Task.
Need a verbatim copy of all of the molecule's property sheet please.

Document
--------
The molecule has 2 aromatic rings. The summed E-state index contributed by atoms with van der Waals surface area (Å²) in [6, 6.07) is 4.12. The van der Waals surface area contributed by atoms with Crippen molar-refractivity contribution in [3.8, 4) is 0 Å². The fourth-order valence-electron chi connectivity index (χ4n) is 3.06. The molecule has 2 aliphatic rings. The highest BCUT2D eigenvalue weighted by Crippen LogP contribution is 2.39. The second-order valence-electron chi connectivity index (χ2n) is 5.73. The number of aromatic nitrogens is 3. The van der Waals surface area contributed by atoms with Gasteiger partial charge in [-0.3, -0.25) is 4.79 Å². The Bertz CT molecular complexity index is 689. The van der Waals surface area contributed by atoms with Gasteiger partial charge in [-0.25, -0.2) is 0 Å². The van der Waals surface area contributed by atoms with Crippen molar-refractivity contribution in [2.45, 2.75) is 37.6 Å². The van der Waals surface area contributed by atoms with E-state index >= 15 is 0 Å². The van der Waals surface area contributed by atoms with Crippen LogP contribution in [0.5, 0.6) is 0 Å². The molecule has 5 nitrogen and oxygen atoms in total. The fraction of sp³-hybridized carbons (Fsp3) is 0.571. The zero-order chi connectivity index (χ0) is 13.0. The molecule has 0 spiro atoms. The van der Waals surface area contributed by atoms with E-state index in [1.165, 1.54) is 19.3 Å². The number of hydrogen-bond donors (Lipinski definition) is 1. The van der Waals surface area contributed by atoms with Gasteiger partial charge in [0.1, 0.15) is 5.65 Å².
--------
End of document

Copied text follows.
The molecule has 2 aromatic rings. The summed E-state index contributed by atoms with van der Waals surface area (Å²) in [6, 6.07) is 4.12. The van der Waals surface area contributed by atoms with Crippen molar-refractivity contribution in [3.8, 4) is 0 Å². The fourth-order valence-electron chi connectivity index (χ4n) is 3.06. The molecule has 2 aliphatic rings. The highest BCUT2D eigenvalue weighted by Crippen LogP contribution is 2.39. The second-order valence-electron chi connectivity index (χ2n) is 5.73. The number of aromatic nitrogens is 3. The van der Waals surface area contributed by atoms with Gasteiger partial charge in [-0.3, -0.25) is 4.79 Å². The Bertz CT molecular complexity index is 689. The van der Waals surface area contributed by atoms with Gasteiger partial charge in [-0.25, -0.2) is 0 Å². The van der Waals surface area contributed by atoms with Crippen molar-refractivity contribution in [2.45, 2.75) is 37.6 Å². The van der Waals surface area contributed by atoms with E-state index >= 15 is 0 Å². The van der Waals surface area contributed by atoms with Crippen LogP contribution in [0.5, 0.6) is 0 Å². The molecule has 5 nitrogen and oxygen atoms in total. The fraction of sp³-hybridized carbons (Fsp3) is 0.571. The zero-order chi connectivity index (χ0) is 13.0. The molecule has 0 spiro atoms. The van der Waals surface area contributed by atoms with E-state index in [1.165, 1.54) is 19.3 Å². The number of hydrogen-bond donors (Lipinski definition) is 1. The van der Waals surface area contributed by atoms with Gasteiger partial charge in [0.1, 0.15) is 5.65 Å².